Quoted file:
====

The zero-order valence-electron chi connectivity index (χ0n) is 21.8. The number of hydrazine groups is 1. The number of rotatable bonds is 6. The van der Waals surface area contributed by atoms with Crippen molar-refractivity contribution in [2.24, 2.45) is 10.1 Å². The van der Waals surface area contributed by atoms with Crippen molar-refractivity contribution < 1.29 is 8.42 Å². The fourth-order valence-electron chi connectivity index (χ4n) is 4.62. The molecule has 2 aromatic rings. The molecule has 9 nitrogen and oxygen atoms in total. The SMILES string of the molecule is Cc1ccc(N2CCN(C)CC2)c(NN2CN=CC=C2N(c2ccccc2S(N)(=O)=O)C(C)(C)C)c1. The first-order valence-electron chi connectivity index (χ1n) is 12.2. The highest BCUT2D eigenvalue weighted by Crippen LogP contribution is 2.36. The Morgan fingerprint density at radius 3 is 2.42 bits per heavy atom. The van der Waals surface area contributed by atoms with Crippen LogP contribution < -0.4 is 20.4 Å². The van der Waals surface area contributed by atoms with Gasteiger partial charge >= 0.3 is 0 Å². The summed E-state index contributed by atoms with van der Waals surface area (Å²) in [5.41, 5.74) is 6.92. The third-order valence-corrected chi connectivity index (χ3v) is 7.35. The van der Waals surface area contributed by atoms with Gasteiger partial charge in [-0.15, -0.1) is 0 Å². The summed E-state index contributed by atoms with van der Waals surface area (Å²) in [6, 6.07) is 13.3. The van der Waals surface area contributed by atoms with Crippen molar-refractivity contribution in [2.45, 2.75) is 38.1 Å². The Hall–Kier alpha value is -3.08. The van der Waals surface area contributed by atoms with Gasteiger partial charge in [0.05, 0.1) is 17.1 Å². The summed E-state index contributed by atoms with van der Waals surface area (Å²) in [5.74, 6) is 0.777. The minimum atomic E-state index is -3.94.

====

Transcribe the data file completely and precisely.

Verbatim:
The zero-order valence-electron chi connectivity index (χ0n) is 21.8. The number of hydrazine groups is 1. The number of rotatable bonds is 6. The van der Waals surface area contributed by atoms with Crippen molar-refractivity contribution in [2.24, 2.45) is 10.1 Å². The van der Waals surface area contributed by atoms with Crippen molar-refractivity contribution < 1.29 is 8.42 Å². The fourth-order valence-electron chi connectivity index (χ4n) is 4.62. The molecule has 2 aromatic rings. The molecule has 9 nitrogen and oxygen atoms in total. The SMILES string of the molecule is Cc1ccc(N2CCN(C)CC2)c(NN2CN=CC=C2N(c2ccccc2S(N)(=O)=O)C(C)(C)C)c1. The first-order valence-electron chi connectivity index (χ1n) is 12.2. The highest BCUT2D eigenvalue weighted by Crippen LogP contribution is 2.36. The Morgan fingerprint density at radius 3 is 2.42 bits per heavy atom. The van der Waals surface area contributed by atoms with Crippen LogP contribution < -0.4 is 20.4 Å². The van der Waals surface area contributed by atoms with Gasteiger partial charge >= 0.3 is 0 Å². The summed E-state index contributed by atoms with van der Waals surface area (Å²) in [5.41, 5.74) is 6.92. The third-order valence-corrected chi connectivity index (χ3v) is 7.35. The van der Waals surface area contributed by atoms with Gasteiger partial charge in [-0.15, -0.1) is 0 Å². The summed E-state index contributed by atoms with van der Waals surface area (Å²) in [6, 6.07) is 13.3. The van der Waals surface area contributed by atoms with Crippen molar-refractivity contribution in [2.45, 2.75) is 38.1 Å². The Hall–Kier alpha value is -3.08. The van der Waals surface area contributed by atoms with Gasteiger partial charge in [0.05, 0.1) is 17.1 Å². The summed E-state index contributed by atoms with van der Waals surface area (Å²) in [5.74, 6) is 0.777. The minimum atomic E-state index is -3.94.